Dr. Frank J. Ayd Jr., a Baltimore psychiatrist who pioneered the field of psychopharmacology when he began treating schizophrenics with Thorazine in the early 1950s, died in his sleep Monday at Lorien Mays Chapel Health Care Center. He was 87. At a time when the psychiatric establishment rejected the notion that mental illness was rooted in biology, Dr. Ayd championed the use of medications to adjust brain chemistry and, in so doing, relieve a patient's suffering. "He was a biological psychiatrist, one of the important kinds of people who in spite of - and against - the establishment had the guts to stand up and really do things," said Dr. Thomas Ban, an emeritus professor of psychiatry at Vanderbilt University in Nashville, Tenn.
FEATURES
By New York Times News Service | January 22, 1992
From the pompous Dr. Leo Marvin portrayed by Richard Dreyfuss in "What About Bob?" to the suave but murderous Dr. Hannibal Lecter in "The Silence of the Lambs," psychiatrists on film suffered from an image problem in 1991. Not the least of the notable doctors is Dr. Susan Lowenstein, the psychiatrist played by Barbra Streisand in "The Prince of Tides."In the film, based on a Pat Conroy novel, Dr. Lowenstein becomes romantically involved with Tom Wingo (Nick Nolte), a Southerner who comes to New York after his sister, Savannah (Melinda Dillon)
NEWS
By René J. Muller | June 18, 2013
Days before the official May 22 publication date of the "Diagnostic and Statistical Manual of Mental Disorders" (DSM-5), a number of psychiatrists who were closely associated with the project scrambled to do some preemptory damage control, mostly by lowering the expectations for what was to come. Michael B. First, professor of psychiatry at Columbia, acknowledged on NPR that there was still no empirical method to confirm or rule out any mental illness. "We were hoping and imagining that research would advance at a pace that laboratory tests would have come out. And here we are 20 years later and we still unfortunately rely primarily on symptoms to make our diagnoses.
NEWS
By Jamie Smith Hopkins, The Baltimore Sun | January 6, 2013
Dr. Ellen G. McDaniel, whose distinguished career in psychiatry spanned more than 40 years and influenced patients, medical students and even juries, died of lung cancer Thursday at her home in Highland. She was 71. The former Ellen Garb was raised in Cleveland and went off to college with thoughts of becoming a nurse. But her father encouraged her to train as a doctor, and she did — graduating from the University of Michigan Medical School as one of only seven women in the class of 1966, said her husband, John P. McDaniel.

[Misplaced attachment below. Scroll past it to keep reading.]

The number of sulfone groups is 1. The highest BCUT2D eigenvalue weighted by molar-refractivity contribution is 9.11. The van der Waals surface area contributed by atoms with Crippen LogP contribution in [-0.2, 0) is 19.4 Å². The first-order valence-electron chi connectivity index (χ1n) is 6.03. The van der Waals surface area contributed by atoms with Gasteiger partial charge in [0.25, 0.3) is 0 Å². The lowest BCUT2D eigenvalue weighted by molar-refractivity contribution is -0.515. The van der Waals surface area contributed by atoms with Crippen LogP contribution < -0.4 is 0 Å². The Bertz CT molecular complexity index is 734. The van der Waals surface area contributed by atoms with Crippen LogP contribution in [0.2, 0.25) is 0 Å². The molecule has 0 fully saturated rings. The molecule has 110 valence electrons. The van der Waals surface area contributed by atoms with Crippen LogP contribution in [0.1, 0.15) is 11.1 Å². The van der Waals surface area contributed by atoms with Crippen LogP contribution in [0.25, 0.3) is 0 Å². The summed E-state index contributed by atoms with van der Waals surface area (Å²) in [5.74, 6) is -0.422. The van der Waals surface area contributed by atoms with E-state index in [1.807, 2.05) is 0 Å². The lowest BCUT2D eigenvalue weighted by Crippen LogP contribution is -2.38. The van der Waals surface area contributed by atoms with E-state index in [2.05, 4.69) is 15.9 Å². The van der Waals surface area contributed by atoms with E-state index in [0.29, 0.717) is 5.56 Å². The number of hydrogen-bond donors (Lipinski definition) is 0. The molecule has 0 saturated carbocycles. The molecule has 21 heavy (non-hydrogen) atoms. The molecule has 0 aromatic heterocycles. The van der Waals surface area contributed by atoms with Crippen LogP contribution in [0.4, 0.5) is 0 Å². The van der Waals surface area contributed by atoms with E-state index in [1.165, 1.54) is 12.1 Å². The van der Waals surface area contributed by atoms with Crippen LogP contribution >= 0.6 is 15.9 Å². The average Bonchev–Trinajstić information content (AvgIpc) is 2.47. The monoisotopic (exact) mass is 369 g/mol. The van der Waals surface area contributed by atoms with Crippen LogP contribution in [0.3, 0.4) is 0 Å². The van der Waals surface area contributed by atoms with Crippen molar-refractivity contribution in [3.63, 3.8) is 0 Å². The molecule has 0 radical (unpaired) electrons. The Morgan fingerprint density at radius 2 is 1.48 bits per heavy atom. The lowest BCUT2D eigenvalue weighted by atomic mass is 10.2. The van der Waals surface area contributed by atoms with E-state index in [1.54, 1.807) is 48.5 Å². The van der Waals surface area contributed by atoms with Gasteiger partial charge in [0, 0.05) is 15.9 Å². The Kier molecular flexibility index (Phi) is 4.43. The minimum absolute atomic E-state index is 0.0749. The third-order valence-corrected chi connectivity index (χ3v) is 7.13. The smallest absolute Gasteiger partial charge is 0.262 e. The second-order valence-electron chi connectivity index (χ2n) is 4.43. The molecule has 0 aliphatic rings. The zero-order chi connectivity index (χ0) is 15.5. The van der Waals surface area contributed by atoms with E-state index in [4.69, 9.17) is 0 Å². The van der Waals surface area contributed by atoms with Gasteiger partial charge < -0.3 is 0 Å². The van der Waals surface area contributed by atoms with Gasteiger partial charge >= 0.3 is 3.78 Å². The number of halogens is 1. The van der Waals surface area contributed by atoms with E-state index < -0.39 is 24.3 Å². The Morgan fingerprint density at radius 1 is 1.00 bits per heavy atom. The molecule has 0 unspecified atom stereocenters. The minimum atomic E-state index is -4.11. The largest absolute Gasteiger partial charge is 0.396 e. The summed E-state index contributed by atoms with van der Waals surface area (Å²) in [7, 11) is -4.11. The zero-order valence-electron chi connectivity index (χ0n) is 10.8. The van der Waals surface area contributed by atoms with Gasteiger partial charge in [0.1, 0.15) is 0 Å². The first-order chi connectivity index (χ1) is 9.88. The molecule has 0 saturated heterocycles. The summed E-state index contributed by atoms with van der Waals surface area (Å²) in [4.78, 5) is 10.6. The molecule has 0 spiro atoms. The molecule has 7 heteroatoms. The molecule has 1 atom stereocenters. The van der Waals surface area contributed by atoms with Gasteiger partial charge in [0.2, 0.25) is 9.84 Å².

NEWS
By Jeffrey A. Schaler and Richard E. Vatz | October 9, 2012
Thomas Stephen Szasz, arguably the world's foremost psychiatrist, died Sept. 8. 2012. Former psychiatrist and current columnist Charles Krauthammer wrote that "Szasz is the kind of author no one reads but everyone knows about. " That's unfortunate. Too many mental health professionals haven't the foggiest idea who Thomas Szasz was and why he will remain important to fields of science, medicine, ethics, law — and particularly mental health — for centuries to come. Dr. Szasz, who received an honorary doctorate from Towson University in 1999, adopted the premises of Rudolf Virchow, the Austrian pathologist who defined disease consistent with all serious pathologists.
NEWS
By Frederick N. Rasmussen, The Baltimore Sun | March 3, 2012
Dr. Michael Victor Edelstein, whose career at Sheppard Pratt Health System spanned nearly 30 years and whose hobbies were auto repair and listening to gospel music, died of a heart attack Monday at St. Joseph Medical Center. The Cockeysville resident was 66. Dr. Edelstein was on his way to work Monday morning when he was stricken. He was taken by medics to St. Joseph Medical Center, where he was pronounced dead. "I've know Michael since I came to Sheppard Pratt in 1986, and he was one of the most remarkable doctors I've ever worked with," said Dr. Steve Sharfstein, Sheppard Pratt Health System president.
NEWS
By Frederick N. Rasmussen, The Baltimore Sun and Baltimore Sun reporter | September 13, 2011
Dr. James Patrick Connaughton, a psychiatrist who was the founder and first director of what became the Johns Hopkins Children and Adolescent Mental Health Center, died Sunday of pancreatic cancer at his Cloisters home in the Woodbrook neighborhood of Baltimore County. He was 80. The son of a government worker and a shopkeeper, Dr. Connaughton was born and raised in Dublin, Ireland. After graduating from Rockwell College, a Tipperary boarding school, he entered University College in Dublin, where he earned his medical degree in 1956.
NEWS
By Frederick N. Rasmussen, The Baltimore Sun and Baltimore Sun reporter | June 26, 2011
Dr. Betty W. Robinson, a psychiatrist who had been director of inpatient services at the Walter P. Carter Center in downtown Baltimore and an associate professor at the University of Maryland School of Medicine, died June 19 of cancer at Gilchrist Hospice Care in Towson. The longtime Stoneleigh resident was 84. The daughter of a Baltimore & Ohio Railroad office worker and a bookkeeper, Betty Lee Wilmas was born and raised in St. Louis, where she graduated in 1944 from Wills High School.
NEWS
By Arthur Hirsch and Arthur Hirsch,SUN STAFF | November 14, 1998
Dr. Paul R. McHugh was in no mood for fake modesty, not with three days of ceremony and a seminar about to begin in his honor. So when someone casually asked the chief of psychiatry at the Johns Hopkins University School of Medicine how long a speech he was about to deliver, he had to laugh."